After I sent Grimani a scale drawing of my listening room, he specified a system with 16 diffusers, 10 absorbers (six on the walls, four on the ceiling), and four corner bass absorbers. That’s a $3,050 package — pretty reasonable considering my room measures almost 400 square feet.
The panels mount using simple sheet-metal brackets that attach to a wall with drywall screws. The brackets have spikes that “spear” into the panels when you push the panels into them. It’s a little tough to get the spearing action going, but once the brackets’ points penetrate the fiberglass, the panels are on the wall to stay. The hardest part is measuring the walls and figuring out where to put everything. It’s not critical for performance to get everything in exactly the right place, but it is critical if you want your room too look good.
Grimani alternated absorbers with groups of two or three diffusers on the side walls and back wall. Then he installed the four corner bass absorbers and the ceiling absorbers. On the front wall, around the screen and behind the speakers, he didn’t put anything.
“The amount of absorption and diffusion is calculated and tested,” Grimani pointed out, “so when you put these up, you end up with a decay time of about 0.25 seconds for a small room to 0.5 seconds for big rooms. A typical room should have a decay time of about 0.3 seconds.”
I designed my DIY acoustic treatments a little more for stereo listening, so my room typically has a more diffuse, spacious sound than a purpose-built home theater would. I’ve tried adding more absorption to better focus the sound, but the room ends up sounding too dead.
The Dimension4 Melody system gave me all the good things that my DIY treatments gave me — the spaciousness, the relatively even balance of midrange and treble — but gave me a lot more good stuff besides.
First and most noticeable was better focus, especially for the center channel. When I played Chapter 4 of Star Wars, Episode II: Attack of the Clones — a scene that’s mainly dialog spoken with all sorts of different timbres and accents — I found that the dialog seemed better tied to the speakers onscreen, with more precise sound placement and more of the sense that the sound was coming from an actual person than a speaker. This came at the slight expense of some ambience — I noticed when I played Stevie Wonder’s, “Heaven is 10 Zillion Light Years Away” (from Fulfillingness’ First Finale) that the voices panned hard into the left and right channels didn’t seem to come from quite as far to the left and right.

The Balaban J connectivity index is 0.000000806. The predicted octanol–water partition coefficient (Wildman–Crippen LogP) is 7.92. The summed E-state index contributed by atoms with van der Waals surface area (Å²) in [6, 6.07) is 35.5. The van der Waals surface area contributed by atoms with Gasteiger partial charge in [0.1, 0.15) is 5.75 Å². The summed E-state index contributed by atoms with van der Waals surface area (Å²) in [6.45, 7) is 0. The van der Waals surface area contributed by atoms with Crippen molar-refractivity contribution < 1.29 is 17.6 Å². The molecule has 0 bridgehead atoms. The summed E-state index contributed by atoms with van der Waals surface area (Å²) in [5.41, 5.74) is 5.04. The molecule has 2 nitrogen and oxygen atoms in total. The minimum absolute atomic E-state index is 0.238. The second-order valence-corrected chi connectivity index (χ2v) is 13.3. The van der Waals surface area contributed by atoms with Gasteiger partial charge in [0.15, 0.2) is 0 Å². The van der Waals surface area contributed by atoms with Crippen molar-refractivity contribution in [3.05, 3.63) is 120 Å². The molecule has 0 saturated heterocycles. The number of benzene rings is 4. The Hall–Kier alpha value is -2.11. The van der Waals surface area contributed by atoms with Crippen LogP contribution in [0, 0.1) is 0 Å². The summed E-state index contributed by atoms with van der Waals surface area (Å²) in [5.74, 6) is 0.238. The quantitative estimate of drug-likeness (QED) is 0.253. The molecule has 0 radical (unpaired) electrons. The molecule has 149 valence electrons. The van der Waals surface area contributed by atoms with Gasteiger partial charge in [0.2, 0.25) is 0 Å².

Yet the overall sound was still plenty ambient. Trilok Gurtu’s “Once I Wished a Tree Upside Down” (from Living Magic) features a bell tree that appears to circle around the listener. With a too-dead room (or a too-directional speaker), the bell tree seems to come from the front speakers only, but the Melody system allow the bell tree to fly all around and behind my head just as it’s supposed to.
Likewise, movies with lots of discrete effects in the surround speakers, such as Apocalypse Now, came through with plenty of ambience as well as a bit more focus and somewhat more specific images to the sides of the room.
My own treatments have a bit too much space between them, which does allow a touch of flutter echo at certain places in the room, but the Melody system completely eliminated every trace of flutter echo, no matter when I sat, and no matter where I clapped my hands.
Overall, the Dimension4 Melody system works extremely well. It doesn’t take up much space in a room, it’s pretty easy to install, and most important, it makes your room sound much better — something that, in my opinion, a lot of room treatment products don’t necessarily deliver.
Brent Butterworth and Geoff Morrison combine their years of gear testing and knowledge in one überblog of irreverence and techiness.
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